By Haley Frederick
Pittsburgh Current Managing Editor
When Collin Chamberlin and I sit down at DiAnoia’s Eatery in the Strip—considered by some to be the best Italian spot in the city—I make an offhand remark about ‘how could you order anything but pasta?’ before Chamberlin says that he doesn’t plan to order pasta.
We’re off to a good start.
We do briefly discuss the famous gnocchi bread bowl that appeared on the Cooking Channel’s “Best Thing I Ever Ate” earlier this year, but decide that it’s not really a death-by-carbs kind of day. Though what a way to go, honestly.
The cocktail menu is broken down into four sections: morning, noon, night and after dinner. And even though it’s after 6 p.m., Chamberlin and I both order from the “morning” selection because hey, it’s nine o’clock (in the morning) somewhere.
I go for the Bianco Spritz (white wine, vanilla, passionfruit) and he gets the Amaxocillin (amaro, ginger, honey, lemon).
Chamberlin gives a drawn-out “ho-lee shit” when the server delivers our drinks. They look beautiful. They taste even better. Seriously, whoever concocts the beverages at DiAnoia’s is a genius.
When we get to chatting about his comedy career, I realize I’ve caught Chamberlin just in time. He’s done stand up for over six years now. Originally from the Mckees Rocks area, he’s been in Pittsburgh the whole time.
But Chamberlin is already in the third and final act of his Pittsburgh story arc.
“I’m moving to New York in August with Ray Zawodni,” he says. “It’s definitely time to go, I think—for all good reasons—I’m excited to get out and do something else.”
He says they were originally going to move to Chicago. They got so far as touring apartments there when they realized that something just didn’t feel right, and changed courses toward New York instead.
“The plan is to just go out there and do it,” Chamberlin says. “There’s so much stage time out there; there’s so much opportunity.”
We talk about the portrayal of the New York comedy scene in the HBO show “Crashing,” which is pretty accurate, according to Chamberlin, until Sarah Silverman randomly encounters the struggling comic on the street and lets him move into her apartment.
We move on to “The Marvelous Mrs. Maisel” and “I’m Dying Up Here” and the countless other shows and podcasts that are about comedy.
Because of the proliferation of these shows and the “112 specials coming out a day” on Netflix, he says people who have never done comedy feel like experts on the craft.
“You’re up on stage and I can just feel people whispering ‘I would’ve told that better,’ and it’s like, ‘no you wouldn’t have—you’re an electrician.’”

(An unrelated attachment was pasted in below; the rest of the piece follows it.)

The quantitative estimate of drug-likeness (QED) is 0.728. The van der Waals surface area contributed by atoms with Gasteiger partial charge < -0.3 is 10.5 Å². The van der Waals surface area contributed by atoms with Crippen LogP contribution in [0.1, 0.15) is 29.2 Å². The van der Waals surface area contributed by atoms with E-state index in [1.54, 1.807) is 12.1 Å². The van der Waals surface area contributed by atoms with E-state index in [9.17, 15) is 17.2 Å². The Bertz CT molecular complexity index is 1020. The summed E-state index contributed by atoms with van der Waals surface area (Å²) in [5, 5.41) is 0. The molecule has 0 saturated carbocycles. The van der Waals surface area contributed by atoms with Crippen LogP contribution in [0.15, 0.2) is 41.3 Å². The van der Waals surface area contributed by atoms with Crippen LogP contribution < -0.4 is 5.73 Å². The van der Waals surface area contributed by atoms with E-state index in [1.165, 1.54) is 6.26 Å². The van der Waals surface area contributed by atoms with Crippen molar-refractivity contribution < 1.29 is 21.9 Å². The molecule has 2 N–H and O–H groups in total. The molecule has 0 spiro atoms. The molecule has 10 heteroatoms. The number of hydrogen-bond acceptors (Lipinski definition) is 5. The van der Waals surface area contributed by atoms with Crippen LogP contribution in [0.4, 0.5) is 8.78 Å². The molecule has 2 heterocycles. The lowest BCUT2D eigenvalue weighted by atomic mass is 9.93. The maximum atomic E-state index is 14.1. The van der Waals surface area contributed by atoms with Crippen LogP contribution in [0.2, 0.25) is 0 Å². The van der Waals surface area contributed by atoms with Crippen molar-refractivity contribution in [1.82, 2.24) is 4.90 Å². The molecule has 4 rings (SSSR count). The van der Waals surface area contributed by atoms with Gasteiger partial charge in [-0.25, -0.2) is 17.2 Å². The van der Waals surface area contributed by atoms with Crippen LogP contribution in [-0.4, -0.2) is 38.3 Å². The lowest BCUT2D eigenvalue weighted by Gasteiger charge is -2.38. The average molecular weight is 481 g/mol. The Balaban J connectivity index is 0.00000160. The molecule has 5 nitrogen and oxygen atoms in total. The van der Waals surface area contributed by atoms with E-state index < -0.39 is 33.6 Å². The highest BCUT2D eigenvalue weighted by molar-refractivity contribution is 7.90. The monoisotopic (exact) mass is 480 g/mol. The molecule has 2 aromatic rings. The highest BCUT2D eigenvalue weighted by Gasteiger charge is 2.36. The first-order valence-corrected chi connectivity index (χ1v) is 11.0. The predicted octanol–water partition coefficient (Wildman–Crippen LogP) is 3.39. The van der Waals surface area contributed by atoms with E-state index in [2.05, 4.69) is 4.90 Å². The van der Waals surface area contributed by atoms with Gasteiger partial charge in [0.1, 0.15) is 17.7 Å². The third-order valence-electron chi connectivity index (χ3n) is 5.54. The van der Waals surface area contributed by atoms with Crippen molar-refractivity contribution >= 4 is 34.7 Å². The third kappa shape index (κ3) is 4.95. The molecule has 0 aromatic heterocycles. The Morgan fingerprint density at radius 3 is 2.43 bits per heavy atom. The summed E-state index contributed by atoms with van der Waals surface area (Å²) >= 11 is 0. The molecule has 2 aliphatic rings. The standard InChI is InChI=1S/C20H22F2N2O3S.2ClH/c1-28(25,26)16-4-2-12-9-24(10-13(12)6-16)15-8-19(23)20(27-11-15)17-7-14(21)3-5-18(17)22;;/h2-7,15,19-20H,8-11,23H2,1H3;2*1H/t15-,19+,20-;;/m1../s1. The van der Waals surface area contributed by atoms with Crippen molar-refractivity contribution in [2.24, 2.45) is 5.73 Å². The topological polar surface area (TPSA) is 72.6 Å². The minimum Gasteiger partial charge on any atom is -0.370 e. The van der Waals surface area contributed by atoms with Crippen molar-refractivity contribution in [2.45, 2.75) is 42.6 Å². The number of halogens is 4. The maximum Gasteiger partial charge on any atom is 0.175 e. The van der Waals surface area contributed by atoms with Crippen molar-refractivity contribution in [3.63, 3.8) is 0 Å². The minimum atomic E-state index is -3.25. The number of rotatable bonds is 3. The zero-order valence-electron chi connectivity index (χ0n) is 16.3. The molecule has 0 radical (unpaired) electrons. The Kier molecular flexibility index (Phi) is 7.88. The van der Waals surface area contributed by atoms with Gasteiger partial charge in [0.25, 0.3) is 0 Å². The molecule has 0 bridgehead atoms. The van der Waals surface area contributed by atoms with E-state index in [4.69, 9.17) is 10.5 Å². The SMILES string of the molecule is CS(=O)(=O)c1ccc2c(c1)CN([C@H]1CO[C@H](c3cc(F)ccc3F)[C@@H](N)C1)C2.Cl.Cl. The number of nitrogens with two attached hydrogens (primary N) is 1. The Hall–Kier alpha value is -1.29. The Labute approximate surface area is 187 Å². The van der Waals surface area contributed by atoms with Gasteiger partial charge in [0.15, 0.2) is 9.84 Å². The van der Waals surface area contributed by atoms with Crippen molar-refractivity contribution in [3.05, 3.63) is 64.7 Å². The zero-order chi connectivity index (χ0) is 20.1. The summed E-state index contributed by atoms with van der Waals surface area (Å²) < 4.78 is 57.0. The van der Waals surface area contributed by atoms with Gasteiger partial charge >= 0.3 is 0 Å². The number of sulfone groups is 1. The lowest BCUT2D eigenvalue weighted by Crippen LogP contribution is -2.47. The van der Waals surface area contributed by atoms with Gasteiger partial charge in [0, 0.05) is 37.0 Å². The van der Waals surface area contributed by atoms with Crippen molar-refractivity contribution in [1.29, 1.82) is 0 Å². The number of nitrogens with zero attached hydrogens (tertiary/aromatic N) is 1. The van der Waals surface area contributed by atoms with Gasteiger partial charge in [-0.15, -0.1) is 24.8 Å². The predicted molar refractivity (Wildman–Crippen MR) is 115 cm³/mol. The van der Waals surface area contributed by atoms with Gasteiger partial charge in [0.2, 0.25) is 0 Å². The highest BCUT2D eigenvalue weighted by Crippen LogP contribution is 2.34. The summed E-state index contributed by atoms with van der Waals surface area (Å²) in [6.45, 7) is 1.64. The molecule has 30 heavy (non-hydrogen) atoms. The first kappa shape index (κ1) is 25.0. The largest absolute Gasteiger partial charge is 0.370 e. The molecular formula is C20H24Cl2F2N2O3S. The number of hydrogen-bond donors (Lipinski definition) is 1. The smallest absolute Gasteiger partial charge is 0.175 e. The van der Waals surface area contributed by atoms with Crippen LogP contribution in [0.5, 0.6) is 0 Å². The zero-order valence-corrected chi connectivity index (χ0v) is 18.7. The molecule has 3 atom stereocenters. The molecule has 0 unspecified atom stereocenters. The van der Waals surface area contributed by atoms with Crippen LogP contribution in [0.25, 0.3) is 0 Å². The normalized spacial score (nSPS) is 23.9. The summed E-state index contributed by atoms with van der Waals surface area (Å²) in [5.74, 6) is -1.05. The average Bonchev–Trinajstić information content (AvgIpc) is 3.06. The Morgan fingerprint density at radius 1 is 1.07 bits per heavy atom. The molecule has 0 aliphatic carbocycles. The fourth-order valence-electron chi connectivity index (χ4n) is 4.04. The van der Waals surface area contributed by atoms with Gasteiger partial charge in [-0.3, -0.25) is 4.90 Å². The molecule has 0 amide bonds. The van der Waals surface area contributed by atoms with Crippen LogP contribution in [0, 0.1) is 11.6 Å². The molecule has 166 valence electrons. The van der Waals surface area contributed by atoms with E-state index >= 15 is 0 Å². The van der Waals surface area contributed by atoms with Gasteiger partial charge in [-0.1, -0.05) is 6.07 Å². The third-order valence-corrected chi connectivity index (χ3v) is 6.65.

But there are positives, too. It’s great to have people interested in comedy and supporting the work of comics. And as a comic, Chamberlin says that hearing from comedians he looks up to is helpful.
“When ‘Comedians in Cars Getting Coffee’ came out I was like, ‘This is amazing,’” Chamberlin says. “You almost feel validated to hear people who’ve made it talking like you talk to your friends who are comics.”
Even though there isn’t an empty table in DiAnoia’s, after we order, our food comes out impossibly fast.
“Oh my god,” he says. “We’re all gonna die. Shit.”
Chamberlin’s non-pasta is the porchetta, which is served on focaccia alongside the drippings. I’m eating the cacio e pepe (literally translates to “cheese and pepper”). The fresh pasta is fantastic and something about the dish it’s piled up on evokes Botticelli’s The Birth of Venus.
We save room for dessert because we’re both tiramisu people. Our server has us walk over to the display case, and a strawberry and brown butter cake roll catches my eye, so we get a piece of that, too. Over the next 25 minutes, we eat as much of our desserts as we can (both great, the cake would’ve been too sweet to eat all on your own, though) and discuss “Game of Thrones.”
While some endings are incredibly disappointing, the story of Chamberlin’s time doing stand up in Pittsburgh is getting the kind of satisfying send-off that you rarely see in real life.
Chamberlin is headlining the Pittsburgh Improv—the first club to give him real work at the beginning of his career—for the first time on June 27.
“It’s exciting to have it there where I would say I really learned how to be a comedian, and I’m still learning,” he says. “They gave me a lot of opportunities and let me fail and didn’t hold it against me.
“This will be my last big headlining show in Pittsburgh for a while. So it’s cool to start it there and finish it there, kind of full-circle.”